Thursday, June 2, 2011

Morning Brief: Mac owner yells "stop, thief!"; Argentina yells "stop, thieves!"; stocks fall, confidence wanes, while the media remains obsessed with Weiner's wiener

You'd be smart to leave Joshua Kaufman's stuff alone, the Mac owner is quite prepared to get his stuff back.

"I came home late on a Monday night in March, and someone had broken into my apartment through my window," Oakland, California resident Kaufman told the New York Daily News yesterday.
But the police weren't very interested in pursuing the case – it's Oakland, after all. So using a program called Hidden, Kaufman pursued the thief. The program, which costs $15 per year for an individual computer to protect, or up to $395 per year to protect 100 company computers, can use the computer's camera to take pictures of the thief and track his location.

"The following Thursday I started getting images and location information," Kaufman told the Daily News. "I was amazed. I was like, this thing actually works!" But still the police weren't interested in helping Kaufman get his MacBook back (maybe they are Windows people), so Kaufman posted the pictures to a the Tumblr blog "This Guy Has My Macbook" and . . .

"ARRESTED! An Oakland police officer just called me to let me know that they arrested the guy in my photos! BOOYA!" Kaufman tweeted yesterday.

The Daily News story includes several pictures of the alleged criminal – I thought it better to not post those in case there is more to this story.

OK, so that's one less thief in the Bay Area, but what do you do when the thieves are some of the biggest corporations in the world? In the U.S. the answer is, of course, nothing. We Americans are fully aware that while we have the right to vote, the right to rule is strictly limited to corporations.

Argentina, however, thinks that if you make record profits you should pay taxes. Silly Argentines.

Nonetheless, the Argentinian government has decided to bring a case against four large grain trading companies, ADM, Bunge, Cargill and Dreyfus, accusing the companies of tax evasion.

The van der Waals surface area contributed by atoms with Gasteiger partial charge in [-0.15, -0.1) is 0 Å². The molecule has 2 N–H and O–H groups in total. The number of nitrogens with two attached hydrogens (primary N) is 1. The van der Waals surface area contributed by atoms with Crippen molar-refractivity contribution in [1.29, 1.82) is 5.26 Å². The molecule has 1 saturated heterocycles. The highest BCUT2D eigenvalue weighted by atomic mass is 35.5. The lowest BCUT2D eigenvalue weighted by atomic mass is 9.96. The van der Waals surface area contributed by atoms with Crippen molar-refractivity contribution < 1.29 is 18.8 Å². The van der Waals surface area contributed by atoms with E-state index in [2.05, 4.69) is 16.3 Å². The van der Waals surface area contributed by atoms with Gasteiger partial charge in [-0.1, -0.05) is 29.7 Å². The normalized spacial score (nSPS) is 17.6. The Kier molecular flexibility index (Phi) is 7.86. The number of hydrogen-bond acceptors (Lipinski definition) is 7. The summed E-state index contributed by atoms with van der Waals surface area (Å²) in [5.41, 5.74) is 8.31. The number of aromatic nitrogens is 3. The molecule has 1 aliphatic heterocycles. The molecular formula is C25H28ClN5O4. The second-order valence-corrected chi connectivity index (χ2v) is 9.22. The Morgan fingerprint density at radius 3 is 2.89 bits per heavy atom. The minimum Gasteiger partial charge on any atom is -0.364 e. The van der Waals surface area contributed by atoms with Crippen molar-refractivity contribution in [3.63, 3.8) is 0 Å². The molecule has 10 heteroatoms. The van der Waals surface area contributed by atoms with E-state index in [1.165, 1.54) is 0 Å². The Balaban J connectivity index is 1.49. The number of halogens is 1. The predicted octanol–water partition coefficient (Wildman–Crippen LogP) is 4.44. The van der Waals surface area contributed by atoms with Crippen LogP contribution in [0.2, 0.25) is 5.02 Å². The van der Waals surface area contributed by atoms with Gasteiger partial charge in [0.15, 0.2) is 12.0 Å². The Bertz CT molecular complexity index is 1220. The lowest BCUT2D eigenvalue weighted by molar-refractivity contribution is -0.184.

"These companies have gone into criminality," Ricardo Echegaray, the head of Afip, Argentina's revenue and customs service, said according to The Guardian. "2008 was when agricultural commodities prices spiked and was the best year for them in prices, yet we could see that the companies with the biggest sales showed very little profit in this country."

Cargill and ADM both denied the charges. However, while it is standard operating procedure to record record profits and pay no U.S. taxes, other countries, apparently, may feel differently about the matter.

Back in the U.S., stocks suffered their worst day of the year with the Dow falling almost 280 points, while the Nasdaq fell a little over 66 points – both over two percent declines.

"There isn't a lot of confidence to begin with, so it doesn't take much to push people away from the table," Ted Weisberg, a trader with Seaport Securities told Dow Jones Newswires.

The problem, of course, is that jobs are not being created, people's homes are falling in value, resulting in no growth. The White House and the Republicans in Congress, meanwhile, are arguing about how much money to pull out of the economy in order to make matter worse. It is, after all, all too logical that in a recession you step on the brakes.

Of course, as Rome burned the U.S. media continued to talk about Rep. Weiner who apparently can not be sure the picture of a man in bulging boxer briefs is really him. "It certainly doesn't look familiar to me, but I don't want to say with certitude to you something that I don't know to be the certain truth," Rep. Weiner told CNN, according to Reuters.

So Weiner's inability to recognize his own wiener remains the story du jour.